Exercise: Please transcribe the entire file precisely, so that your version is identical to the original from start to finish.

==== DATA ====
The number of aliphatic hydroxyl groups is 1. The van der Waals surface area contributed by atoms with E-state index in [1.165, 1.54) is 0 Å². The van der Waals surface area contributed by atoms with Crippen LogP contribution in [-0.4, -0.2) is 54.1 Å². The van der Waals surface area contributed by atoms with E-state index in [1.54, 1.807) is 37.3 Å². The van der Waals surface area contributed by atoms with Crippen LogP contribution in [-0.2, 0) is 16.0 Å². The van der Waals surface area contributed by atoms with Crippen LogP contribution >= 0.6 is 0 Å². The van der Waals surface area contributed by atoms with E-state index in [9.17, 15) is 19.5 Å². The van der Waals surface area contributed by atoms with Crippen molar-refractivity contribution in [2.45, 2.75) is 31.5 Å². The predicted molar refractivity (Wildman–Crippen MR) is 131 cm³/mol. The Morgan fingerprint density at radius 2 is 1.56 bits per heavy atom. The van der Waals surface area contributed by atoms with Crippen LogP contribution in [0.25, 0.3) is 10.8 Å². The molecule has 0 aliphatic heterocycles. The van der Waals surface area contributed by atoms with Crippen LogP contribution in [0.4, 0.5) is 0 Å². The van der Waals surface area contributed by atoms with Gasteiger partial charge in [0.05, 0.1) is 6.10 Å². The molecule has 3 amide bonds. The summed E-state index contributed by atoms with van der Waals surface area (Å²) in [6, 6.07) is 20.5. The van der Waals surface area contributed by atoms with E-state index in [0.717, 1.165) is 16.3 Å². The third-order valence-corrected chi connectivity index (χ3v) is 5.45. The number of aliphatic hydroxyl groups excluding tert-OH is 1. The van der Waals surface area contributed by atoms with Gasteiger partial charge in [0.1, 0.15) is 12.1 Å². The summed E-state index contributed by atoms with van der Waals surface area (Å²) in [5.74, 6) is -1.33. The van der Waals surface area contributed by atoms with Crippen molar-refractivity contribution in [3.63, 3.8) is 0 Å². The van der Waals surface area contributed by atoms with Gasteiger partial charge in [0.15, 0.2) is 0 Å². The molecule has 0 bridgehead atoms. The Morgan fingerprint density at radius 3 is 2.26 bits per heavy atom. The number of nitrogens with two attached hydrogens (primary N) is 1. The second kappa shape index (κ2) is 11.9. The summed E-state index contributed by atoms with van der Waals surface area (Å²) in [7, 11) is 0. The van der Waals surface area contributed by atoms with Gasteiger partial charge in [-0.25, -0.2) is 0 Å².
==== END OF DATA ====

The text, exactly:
The number of aliphatic hydroxyl groups is 1. The van der Waals surface area contributed by atoms with E-state index in [1.165, 1.54) is 0 Å². The van der Waals surface area contributed by atoms with Crippen LogP contribution in [-0.4, -0.2) is 54.1 Å². The van der Waals surface area contributed by atoms with E-state index in [1.54, 1.807) is 37.3 Å². The van der Waals surface area contributed by atoms with Crippen LogP contribution in [-0.2, 0) is 16.0 Å². The van der Waals surface area contributed by atoms with Crippen LogP contribution >= 0.6 is 0 Å². The van der Waals surface area contributed by atoms with E-state index in [9.17, 15) is 19.5 Å². The van der Waals surface area contributed by atoms with Crippen molar-refractivity contribution in [2.45, 2.75) is 31.5 Å². The predicted molar refractivity (Wildman–Crippen MR) is 131 cm³/mol. The Morgan fingerprint density at radius 2 is 1.56 bits per heavy atom. The van der Waals surface area contributed by atoms with Crippen LogP contribution in [0.25, 0.3) is 10.8 Å². The molecule has 0 aliphatic heterocycles. The van der Waals surface area contributed by atoms with Crippen LogP contribution in [0.4, 0.5) is 0 Å². The van der Waals surface area contributed by atoms with Gasteiger partial charge in [0.05, 0.1) is 6.10 Å². The molecule has 3 amide bonds. The summed E-state index contributed by atoms with van der Waals surface area (Å²) in [6, 6.07) is 20.5. The van der Waals surface area contributed by atoms with E-state index in [0.717, 1.165) is 16.3 Å². The third-order valence-corrected chi connectivity index (χ3v) is 5.45. The number of aliphatic hydroxyl groups excluding tert-OH is 1. The van der Waals surface area contributed by atoms with Gasteiger partial charge in [0.1, 0.15) is 12.1 Å². The summed E-state index contributed by atoms with van der Waals surface area (Å²) in [5.74, 6) is -1.33. The van der Waals surface area contributed by atoms with Crippen molar-refractivity contribution in [3.63, 3.8) is 0 Å². The van der Waals surface area contributed by atoms with Gasteiger partial charge in [0.15, 0.2) is 0 Å². The molecule has 0 bridgehead atoms. The Morgan fingerprint density at radius 3 is 2.26 bits per heavy atom. The number of nitrogens with two attached hydrogens (primary N) is 1. The second kappa shape index (κ2) is 11.9. The summed E-state index contributed by atoms with van der Waals surface area (Å²) in [7, 11) is 0. The van der Waals surface area contributed by atoms with Gasteiger partial charge in [-0.25, -0.2) is 0 Å².